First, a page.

Self-Distribution

Illinois On the Brink of More Distillery Freedom

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Several years ago, Illinois lawmakers enacted legislation that allowed craft breweries to self-distribute a small portion of their beer without having to go through a distributor. (Illinois has generally been on a bit of a reform kick in recent years when it comes to their alcohol laws). Now, several lawmakers are proposing to do the same for craft distillers in the Land of Lincoln. Illinois Policy has the story:

Craft beer’s popularity is being joined by its distilled cousin to become the “next big thing,” and the Illinois House just passed an update to state liquor laws so Illinois doesn’t miss the party.

A bill removing major hurdles for craft distilleries passed the state House, 108-2House Bill 2675 was backed by a bipartisan group of lawmakers including chief sponsor Rep. Tom Demmer, R-Dixon, chief cosponsors Rep. Mike Zalewski, D-Riverside, and Rep. Jonathan Carroll, D-Northbrook…

Under the Liquor Control Act of 1934, Illinois mandates a “three-tier” liquor distribution system that separates producers, distributors and retailers. This bundle of laws protects the middle-man and ensures the functions of each tier don’t mix. Lawmakers moved to allow limited self-distribution for smaller beer brewers in 2011, and HB 2675 has a similar aim for craft liquor.

The ability to self-distribute has been vital to the craft brewery boom across Illinois, and craft distillers hope HB 2675 will bring them the same opportunities…

Read more here.

Agreement Reached to Lift North Carolina's Self-Distribution Cap

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As our team has previously covered, North Carolina caps the number of barrels that breweries in the state can self-distribute at 25,000 annually. This means that once a brewery exceeds that barrel limit, it is forced to work with middlemen distributors in order to sell its beer in stores and restaurants in the state. Unsurprisingly, this creates a whole host of problems for growing breweries. While previous attempts to lift the self-distribution cap have failed in the state legislature, the AP reports that a deal to lift the cap has been reached (although the cap still remains in place at a higher level, rather than being scrapped entirely):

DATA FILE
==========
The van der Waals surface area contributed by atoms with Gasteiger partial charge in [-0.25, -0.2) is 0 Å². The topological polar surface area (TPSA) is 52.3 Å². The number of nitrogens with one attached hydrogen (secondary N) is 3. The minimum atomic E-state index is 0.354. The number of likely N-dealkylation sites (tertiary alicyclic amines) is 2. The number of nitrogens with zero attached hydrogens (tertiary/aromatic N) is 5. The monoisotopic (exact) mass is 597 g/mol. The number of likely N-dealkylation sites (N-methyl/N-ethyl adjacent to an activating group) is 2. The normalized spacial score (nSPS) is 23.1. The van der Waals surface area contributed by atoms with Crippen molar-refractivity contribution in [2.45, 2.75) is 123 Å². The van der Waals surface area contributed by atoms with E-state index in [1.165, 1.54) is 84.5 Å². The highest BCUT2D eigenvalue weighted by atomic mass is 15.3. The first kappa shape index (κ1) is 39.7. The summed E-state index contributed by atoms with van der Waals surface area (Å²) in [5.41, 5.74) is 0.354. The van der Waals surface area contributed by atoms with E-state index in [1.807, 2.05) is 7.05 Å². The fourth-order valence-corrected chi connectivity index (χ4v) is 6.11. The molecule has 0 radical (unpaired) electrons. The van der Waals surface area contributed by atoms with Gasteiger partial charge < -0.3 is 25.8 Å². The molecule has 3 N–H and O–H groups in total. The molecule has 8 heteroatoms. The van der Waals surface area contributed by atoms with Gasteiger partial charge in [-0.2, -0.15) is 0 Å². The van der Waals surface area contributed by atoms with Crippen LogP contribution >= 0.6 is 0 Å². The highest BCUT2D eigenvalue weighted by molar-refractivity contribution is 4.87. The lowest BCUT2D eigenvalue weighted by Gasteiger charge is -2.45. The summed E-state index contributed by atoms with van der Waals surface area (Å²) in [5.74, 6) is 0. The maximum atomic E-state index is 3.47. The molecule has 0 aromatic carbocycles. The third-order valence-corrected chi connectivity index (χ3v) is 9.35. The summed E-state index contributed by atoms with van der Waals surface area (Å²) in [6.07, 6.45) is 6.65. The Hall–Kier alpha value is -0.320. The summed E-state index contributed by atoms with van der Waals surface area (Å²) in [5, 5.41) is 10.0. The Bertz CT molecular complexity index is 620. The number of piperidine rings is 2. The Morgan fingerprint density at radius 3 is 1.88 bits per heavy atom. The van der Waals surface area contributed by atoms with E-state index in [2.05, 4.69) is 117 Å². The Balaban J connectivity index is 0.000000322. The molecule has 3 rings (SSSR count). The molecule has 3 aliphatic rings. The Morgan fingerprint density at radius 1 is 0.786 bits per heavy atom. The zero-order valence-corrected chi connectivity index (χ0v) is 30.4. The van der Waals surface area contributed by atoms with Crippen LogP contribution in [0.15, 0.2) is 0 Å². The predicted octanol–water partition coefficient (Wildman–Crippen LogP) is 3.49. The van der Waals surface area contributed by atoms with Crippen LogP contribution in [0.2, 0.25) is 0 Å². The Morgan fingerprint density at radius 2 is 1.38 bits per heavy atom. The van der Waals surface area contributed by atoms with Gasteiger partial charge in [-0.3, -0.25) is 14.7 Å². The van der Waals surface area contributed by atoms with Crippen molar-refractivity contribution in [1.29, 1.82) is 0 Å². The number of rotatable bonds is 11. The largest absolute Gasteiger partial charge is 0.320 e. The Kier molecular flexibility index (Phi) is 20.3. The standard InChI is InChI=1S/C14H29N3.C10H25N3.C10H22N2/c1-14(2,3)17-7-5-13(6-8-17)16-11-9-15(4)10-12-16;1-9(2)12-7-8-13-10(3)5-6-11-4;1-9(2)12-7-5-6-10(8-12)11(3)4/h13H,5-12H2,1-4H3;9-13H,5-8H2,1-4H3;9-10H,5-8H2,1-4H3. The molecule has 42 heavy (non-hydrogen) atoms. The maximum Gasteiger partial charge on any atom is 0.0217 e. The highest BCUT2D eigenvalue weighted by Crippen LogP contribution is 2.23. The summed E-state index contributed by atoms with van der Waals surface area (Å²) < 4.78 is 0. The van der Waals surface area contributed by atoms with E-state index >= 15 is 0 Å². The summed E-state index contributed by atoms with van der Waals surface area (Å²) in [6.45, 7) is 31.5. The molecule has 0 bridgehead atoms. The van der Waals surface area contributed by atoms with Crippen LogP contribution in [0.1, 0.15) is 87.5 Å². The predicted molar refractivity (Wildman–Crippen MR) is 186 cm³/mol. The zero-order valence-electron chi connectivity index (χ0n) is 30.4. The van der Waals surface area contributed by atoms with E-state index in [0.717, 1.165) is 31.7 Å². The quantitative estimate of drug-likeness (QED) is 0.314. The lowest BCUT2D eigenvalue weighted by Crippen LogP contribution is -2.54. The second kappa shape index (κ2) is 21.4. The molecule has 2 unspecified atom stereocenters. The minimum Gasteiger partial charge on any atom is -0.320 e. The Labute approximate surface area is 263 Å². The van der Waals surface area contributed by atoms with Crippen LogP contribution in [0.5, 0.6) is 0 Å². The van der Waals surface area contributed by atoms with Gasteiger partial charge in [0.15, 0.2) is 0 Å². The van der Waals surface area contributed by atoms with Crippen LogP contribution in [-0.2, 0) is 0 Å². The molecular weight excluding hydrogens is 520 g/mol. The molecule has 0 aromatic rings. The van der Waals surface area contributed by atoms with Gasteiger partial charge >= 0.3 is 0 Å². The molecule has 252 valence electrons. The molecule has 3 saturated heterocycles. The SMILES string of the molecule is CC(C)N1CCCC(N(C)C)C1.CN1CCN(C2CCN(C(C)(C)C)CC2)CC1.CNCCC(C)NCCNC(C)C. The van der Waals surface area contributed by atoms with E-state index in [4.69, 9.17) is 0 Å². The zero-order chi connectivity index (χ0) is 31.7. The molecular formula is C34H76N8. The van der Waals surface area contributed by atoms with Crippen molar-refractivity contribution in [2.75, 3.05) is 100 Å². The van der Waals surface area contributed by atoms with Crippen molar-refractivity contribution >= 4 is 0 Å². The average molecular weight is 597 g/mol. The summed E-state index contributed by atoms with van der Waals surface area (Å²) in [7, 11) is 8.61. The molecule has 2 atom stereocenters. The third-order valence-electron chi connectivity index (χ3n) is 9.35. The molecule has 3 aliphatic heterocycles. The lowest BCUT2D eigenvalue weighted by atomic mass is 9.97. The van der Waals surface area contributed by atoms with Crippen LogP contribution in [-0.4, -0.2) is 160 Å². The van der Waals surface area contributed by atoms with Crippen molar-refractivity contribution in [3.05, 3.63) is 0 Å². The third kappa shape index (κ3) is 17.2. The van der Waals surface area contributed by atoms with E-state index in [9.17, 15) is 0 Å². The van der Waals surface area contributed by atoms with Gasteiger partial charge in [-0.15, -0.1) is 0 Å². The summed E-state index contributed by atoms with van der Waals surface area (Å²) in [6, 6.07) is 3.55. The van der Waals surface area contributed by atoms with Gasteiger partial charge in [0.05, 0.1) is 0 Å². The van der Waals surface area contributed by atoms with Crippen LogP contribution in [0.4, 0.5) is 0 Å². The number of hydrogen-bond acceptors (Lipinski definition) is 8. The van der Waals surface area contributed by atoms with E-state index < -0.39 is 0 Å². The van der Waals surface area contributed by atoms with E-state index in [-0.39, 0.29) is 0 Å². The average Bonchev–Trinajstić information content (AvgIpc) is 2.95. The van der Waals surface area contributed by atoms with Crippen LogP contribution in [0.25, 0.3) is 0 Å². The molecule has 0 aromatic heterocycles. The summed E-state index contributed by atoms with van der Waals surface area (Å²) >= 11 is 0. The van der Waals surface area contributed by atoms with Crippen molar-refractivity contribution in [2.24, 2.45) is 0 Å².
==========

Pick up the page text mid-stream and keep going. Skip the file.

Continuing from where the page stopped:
Small North Carolina brewers and alcohol wholesalers raised glasses on Thursday to what they call a legislative compromise that allows the breweries to keep control of their products longer as they grow.

Legislators from both political parties and industry representatives announced an agreement in General Assembly bills filed this week to let these craft breweries sell double the amount of their beer annually on their own compared to what current law allows…

The legislation would allow the creation of a new classification of brewers that can self-distribute up to 50,000 barrels a year. While these mid-sized brewers would still be able to sell up to 100,000 barrels, distributions above the first 50,000 barrels would have to be performed by a wholesaler.

Read the rest here.